I lived in or near wetlands for many years. I moved to western Pennsylvania in late ‘19and miss that watery world. Waterfowl, marsh plants, river traffic, wading at the sandy or stony beach along the Potomac, all hold beautiful memories.
My new landscape is made of mountains so old they were laid down before any fossil life. getting close to the water is challenging. Many of the creeks & rivers are hidden in steep gorges, no access by road. And since my walking has become much more limited at times I feel cut off from my element.
That’s not to say I don’t love these Rocky lands. I’m fascinated by this landscape. And I’m so aware that all these shapes were carved by water and ice.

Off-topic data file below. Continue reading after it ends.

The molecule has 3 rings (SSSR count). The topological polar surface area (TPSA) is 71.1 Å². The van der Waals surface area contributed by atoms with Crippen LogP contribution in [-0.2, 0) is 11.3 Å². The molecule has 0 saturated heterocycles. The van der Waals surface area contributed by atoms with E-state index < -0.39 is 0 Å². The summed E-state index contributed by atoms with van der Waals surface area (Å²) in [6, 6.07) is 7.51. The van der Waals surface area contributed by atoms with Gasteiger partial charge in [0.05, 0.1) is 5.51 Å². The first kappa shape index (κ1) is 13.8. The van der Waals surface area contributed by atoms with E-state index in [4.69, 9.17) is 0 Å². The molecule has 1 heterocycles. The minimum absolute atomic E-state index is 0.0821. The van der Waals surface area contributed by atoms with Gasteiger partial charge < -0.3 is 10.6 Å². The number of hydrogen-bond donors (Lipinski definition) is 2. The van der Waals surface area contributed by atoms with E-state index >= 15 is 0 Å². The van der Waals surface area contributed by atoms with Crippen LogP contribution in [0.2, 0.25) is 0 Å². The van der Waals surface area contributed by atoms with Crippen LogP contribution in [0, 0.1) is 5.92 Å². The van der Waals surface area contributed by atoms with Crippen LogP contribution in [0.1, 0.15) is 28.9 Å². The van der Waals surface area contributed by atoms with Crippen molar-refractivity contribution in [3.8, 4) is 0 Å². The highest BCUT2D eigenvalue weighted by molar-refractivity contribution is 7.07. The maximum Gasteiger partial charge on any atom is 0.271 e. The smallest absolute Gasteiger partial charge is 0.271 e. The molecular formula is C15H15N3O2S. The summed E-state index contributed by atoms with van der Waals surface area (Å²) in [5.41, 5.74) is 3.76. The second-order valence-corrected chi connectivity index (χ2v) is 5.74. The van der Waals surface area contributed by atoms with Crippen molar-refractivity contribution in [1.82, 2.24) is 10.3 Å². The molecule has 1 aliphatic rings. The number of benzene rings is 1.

Tonight on the eve of summer I’ve come up to my swimming place, the Quemahoning reservoir. Built to supply Bethlehem Steel’s voracious appetite for water, this lovely lake now hosts a beach, picnic grounds & several camps. We’re up in a high valley, hemmed by forested ridges.
Tomorrow I’ll go down to watch the white water crowd launch their kayaks on the Stonycreek. I’ll wade on slabs of ancient sea bottom, grey shale stained with the acidic red oxide from coal mine runoff.
We’ve made our marks on this land. Maybe not as violent as the crushing glaciers, the clash of continents. I’m still learning what these old stones can tell me. It’s quite a story.